Saturday, June 27, 2020

Corporations Fund Police Foundations



littlesis |  As calls to defund the police gain traction, bloated police budgets are coming under scrutiny for siphoning public resources away from black and brown communities. While police budgets are typically public documents that must be approved by elected officials, there are other institutions in place with the sole purpose of funneling even more resources toward law enforcement.

Police foundations across the country are partnering with corporations to raise money to supplement police budgets by funding programs and purchasing tech and weaponry for law enforcement with little public oversight. Annual fundraising events and parties like the St. Paul Police Foundation’s “Blue Nite Gala” and the Chicago Police Foundation’s “True Blue” event are huge moneymakers. The NYC Police Foundation reported that it raised $5.5 million from its annual benefit in 2019.

If police departments already have massive budgets – averaging 20% to 45% of a municipal budget – why do these organizations exist? Police foundations offer a few unique benefits to law enforcement.
First, these foundations can purchase equipment and weapons with little public input or oversight.

The Houston Police Foundation has an entire page on its website showcasing the equipment it purchased for the police department, including SWAT equipment, LRAD sound equipment, and dogs for the K-9 unit. The Philadelphia Police Foundation purchased long guns, drones, and ballistic helmets. The Atlanta Police Foundation helped fund a major surveillance network of over 12,000 cameras.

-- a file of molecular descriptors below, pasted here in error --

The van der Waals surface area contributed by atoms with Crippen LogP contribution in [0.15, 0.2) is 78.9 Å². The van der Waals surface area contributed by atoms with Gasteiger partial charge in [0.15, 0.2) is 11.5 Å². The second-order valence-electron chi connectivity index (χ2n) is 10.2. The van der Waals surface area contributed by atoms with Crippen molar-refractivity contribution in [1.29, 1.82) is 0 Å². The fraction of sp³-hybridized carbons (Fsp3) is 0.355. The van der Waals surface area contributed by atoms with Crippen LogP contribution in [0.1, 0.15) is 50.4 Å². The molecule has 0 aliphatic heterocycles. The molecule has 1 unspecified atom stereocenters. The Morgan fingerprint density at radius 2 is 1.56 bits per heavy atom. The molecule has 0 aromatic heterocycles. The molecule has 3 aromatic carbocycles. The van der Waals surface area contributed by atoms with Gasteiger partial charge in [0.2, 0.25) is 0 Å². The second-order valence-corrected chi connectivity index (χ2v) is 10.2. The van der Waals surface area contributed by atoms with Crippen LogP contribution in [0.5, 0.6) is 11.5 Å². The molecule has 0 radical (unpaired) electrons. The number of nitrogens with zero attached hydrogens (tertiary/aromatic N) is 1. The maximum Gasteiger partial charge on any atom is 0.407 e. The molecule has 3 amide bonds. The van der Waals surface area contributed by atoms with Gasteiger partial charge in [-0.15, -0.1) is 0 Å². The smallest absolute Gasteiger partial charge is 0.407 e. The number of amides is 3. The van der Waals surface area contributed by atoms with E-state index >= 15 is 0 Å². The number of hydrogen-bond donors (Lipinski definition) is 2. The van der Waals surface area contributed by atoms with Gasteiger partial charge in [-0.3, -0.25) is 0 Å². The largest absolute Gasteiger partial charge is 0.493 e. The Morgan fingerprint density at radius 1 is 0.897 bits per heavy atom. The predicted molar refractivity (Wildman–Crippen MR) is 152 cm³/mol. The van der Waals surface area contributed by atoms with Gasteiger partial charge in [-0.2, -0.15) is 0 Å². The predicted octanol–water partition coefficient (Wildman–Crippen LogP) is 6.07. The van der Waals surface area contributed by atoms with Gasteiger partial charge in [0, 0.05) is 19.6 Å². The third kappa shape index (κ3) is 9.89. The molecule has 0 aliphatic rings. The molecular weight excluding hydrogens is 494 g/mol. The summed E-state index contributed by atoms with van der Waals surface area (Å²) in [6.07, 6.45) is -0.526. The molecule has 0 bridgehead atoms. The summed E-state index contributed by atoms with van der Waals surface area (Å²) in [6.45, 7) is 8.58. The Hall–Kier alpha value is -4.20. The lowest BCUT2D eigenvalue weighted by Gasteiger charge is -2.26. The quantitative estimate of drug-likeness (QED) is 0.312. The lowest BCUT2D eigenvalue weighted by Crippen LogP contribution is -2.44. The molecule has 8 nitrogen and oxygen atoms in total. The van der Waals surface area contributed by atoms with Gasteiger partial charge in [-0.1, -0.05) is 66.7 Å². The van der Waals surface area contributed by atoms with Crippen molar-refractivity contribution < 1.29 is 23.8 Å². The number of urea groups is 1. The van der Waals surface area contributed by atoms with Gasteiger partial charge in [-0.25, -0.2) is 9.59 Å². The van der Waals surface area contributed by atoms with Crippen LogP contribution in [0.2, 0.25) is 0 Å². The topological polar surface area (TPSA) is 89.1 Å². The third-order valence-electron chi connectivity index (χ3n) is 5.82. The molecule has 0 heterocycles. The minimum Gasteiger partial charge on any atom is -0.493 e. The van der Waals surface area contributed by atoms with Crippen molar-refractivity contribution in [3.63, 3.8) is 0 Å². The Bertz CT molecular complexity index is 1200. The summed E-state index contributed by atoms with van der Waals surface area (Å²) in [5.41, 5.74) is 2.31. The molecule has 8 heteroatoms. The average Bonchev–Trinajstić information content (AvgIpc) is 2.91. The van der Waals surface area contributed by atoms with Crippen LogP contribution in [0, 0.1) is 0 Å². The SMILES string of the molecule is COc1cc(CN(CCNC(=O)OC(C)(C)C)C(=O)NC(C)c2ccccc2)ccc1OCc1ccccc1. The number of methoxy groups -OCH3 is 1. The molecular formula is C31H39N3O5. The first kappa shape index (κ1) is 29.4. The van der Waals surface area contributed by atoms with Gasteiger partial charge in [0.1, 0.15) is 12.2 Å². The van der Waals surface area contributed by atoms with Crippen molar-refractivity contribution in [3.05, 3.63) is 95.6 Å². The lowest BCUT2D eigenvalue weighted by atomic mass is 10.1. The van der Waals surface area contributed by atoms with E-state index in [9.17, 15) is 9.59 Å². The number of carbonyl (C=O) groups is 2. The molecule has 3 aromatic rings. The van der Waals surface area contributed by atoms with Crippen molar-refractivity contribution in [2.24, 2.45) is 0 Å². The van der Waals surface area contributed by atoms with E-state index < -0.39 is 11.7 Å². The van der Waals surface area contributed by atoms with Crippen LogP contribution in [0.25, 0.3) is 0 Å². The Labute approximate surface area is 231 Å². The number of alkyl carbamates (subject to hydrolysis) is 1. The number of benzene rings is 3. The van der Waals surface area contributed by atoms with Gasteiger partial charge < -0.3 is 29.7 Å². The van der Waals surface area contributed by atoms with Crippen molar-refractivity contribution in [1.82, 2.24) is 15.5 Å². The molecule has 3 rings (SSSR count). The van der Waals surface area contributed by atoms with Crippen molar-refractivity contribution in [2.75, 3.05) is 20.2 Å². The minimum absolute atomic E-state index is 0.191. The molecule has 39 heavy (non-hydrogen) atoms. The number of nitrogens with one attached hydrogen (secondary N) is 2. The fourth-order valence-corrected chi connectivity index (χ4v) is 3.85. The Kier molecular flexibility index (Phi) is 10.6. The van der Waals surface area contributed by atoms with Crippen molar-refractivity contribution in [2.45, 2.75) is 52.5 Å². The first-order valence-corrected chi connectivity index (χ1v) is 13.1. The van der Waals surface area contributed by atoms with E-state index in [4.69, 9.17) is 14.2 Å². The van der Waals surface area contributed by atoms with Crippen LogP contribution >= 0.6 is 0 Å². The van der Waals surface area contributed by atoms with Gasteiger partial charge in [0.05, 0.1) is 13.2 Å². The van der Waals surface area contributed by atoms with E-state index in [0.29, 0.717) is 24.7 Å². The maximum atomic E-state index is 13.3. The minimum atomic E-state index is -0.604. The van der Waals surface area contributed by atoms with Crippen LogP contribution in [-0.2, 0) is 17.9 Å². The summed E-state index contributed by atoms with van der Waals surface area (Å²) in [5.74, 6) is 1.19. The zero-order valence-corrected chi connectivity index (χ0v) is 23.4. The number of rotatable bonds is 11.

In Los Angeles, the police used foundation funding to purchase controversial surveillance software from Palantir. If the LAPD purchased this technology through its public budget, it would have been required to hold public meetings and gain approval from the city council. By having the foundation purchase it for them, the LAPD was able to bypass that oversight.

Second, these foundations provide a public-private structure wherein the corporate elite can overtly support police departments through direct donations, sponsorships, special programs, and by serving as directors on foundations’ boards. The ongoing protests have emphasized that police exist to enforce a racist social order that protects corporations, capital, and buildings rather than black and brown lives. Police foundations are a key space for orchestrating, normalizing, and celebrating the collaboration between corporate power and the police.

The corporate interests backing police foundations across the country cover a wide range of industries. We profile some of these industries and corporate actors below.